You mentioned that the worldcup was mostly on espn2 and not network TV… To go a step further, there are US soccer leagues, but they’re never shown on network TV. I’ve flipped channels on the weekends and have seen Jai-Alai, bowling, curling, tons of more abstract sports , but I’ve never seen a soccer match.

    The US has some amazing soccer players, but as a culture we don’t value them or support them. We just say “yeah, they should win” when its time for the olympics or world cup. In all these other countries, when their team wins a game – be it in international play or a weekly league match – the cheer and support is comparable to when a home-team wins the ‘world series’ in baseball.

    The other countries know that – everyone knows that we don’t support soccer and we don’t respect the world cup- the us is just there to win at something else.


  2. Your sentiments remind me of a friend of mine who laments over hockey- Canadian hockey teams in general as she is native Canuck (which I am sure to butcher the spelling). She is upset of Edmington losing the cup.


  3. The whole point to being a sports fan are those feelings of bitterness and anger. People who watch sports to feel good are frontrunners and bandwagon jumpers.

    Let’s say the US had won the entire tournament (I shudder to think). How long would you have felt good? A week? A month? However, since they’ve lost (and lost on a admittedly harsh call), you can feel angry about it for months, perhaps even years!

    AC Milan lost the Champion’s League Final against Liverpool (English Premier League…yucch!) a couple seasons ago, giving up a three goal lead in six minutes, and I’m still bitter!

    I’m still angry that Italy lost the Euro 2000 Final against France on a stinking golden goal by that stinking Juve-merdi, David Trezeguet! (Five minutes of stoppage time?! Are you kidding me?!!)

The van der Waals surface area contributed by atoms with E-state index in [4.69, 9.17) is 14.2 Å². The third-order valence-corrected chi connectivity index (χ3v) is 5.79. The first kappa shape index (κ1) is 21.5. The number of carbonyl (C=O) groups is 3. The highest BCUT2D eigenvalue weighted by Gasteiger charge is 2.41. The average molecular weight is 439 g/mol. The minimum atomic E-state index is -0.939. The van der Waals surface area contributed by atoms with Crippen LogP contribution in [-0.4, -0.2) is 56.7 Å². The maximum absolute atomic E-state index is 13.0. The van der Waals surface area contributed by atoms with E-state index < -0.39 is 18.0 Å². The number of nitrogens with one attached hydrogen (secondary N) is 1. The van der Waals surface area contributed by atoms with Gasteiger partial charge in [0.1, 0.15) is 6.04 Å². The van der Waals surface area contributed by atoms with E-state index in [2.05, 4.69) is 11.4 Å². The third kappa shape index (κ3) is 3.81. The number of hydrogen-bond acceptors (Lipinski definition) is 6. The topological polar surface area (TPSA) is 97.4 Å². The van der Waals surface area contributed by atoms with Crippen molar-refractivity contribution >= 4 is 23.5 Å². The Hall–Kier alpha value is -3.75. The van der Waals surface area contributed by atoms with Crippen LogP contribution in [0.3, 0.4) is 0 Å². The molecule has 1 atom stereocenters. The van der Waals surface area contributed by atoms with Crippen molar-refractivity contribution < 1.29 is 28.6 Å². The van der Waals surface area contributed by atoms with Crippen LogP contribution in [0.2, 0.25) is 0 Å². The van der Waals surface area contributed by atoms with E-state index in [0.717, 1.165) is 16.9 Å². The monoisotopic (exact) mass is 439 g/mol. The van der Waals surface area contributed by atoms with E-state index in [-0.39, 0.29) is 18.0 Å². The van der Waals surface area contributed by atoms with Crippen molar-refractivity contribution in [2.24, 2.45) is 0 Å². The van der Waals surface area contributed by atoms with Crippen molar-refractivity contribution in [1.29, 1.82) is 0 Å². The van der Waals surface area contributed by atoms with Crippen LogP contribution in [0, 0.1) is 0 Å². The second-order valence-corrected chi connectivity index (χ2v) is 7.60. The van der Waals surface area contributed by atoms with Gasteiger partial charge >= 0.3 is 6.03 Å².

The Pittsburgh Pirates lost to the Atlanta Braves in the ninth inning of the seventh game on a once-in-a-lifetime hit by some nobody named Francisco Cabrera. In 1992!!! To this day, I don’t think Sherman went far enough simply burning Atlanta to the ground!

    Maybe the US would be taken seriously as a soccer nation if our fans treated our fallen gladiators like the rest of the world does: by pelting the losers with rotten fruit and broken glass when they slouch off the airplane at La Guardia.

    Anyway, enjoy that burning hatred in your belly. Those ulcers are the mark of a true sports fan.

    Forza Italia!


  4. Jim – what?! Not even one mention of a certain poorly coiffed R. Baggio putting his pk over the bar against Brazil in 1994?!?

    I hereby accuse you of being a “Frontrunning Italian Fan”!!!!

    But I can feel your pain over losing a lead late Champion’s League final… damned Barca! And even the Ref admitted he blew it in that one! (Don’t bother saying the correct call may have made the game worse, I want to blame the ref).


  5. I seem to be bad luck…I am from Edmonton and we know where the Stanley Cup isn’t residing this year. I was in Warsaw when Poland was knocked out on first round and I am in Pague for the czech disappointment. Anyone want me to come visit? Don’t tell England i fly there tomorrow or I may be denied entry.

    I think Ghana played a very dirty and unsportsmanlike gmae and that the US should be proud of themselves.


  6. It seems every time I turn on the MSG channel I see the NY Red Bulls playing professional soccer. You guys should go see a match.

    As for that deflated feeling: imagine how Buffalo felt after going to the Super Bowl four times in a row and losing.


  7. Meghan, very funny stuff. I will not tell England. My lips are sealed.

    Also, Ghana was a little dirty, weren’t they? But it was nothing compared to the NED/POR game yesterday. Ugly.

    Charlie, we actually watched the Red Bulls get the crap kicked out of them last night by Chicago and we are planning on checking out a game sometime this summer at Madison Square Garden. Should be cool.

    Poor Buffalo.


  8. the swe/ger game was so dirty

    when someone lost a shoe, the guy he was covering did a ‘look , its superman’ then kicked his shoe 5 ft away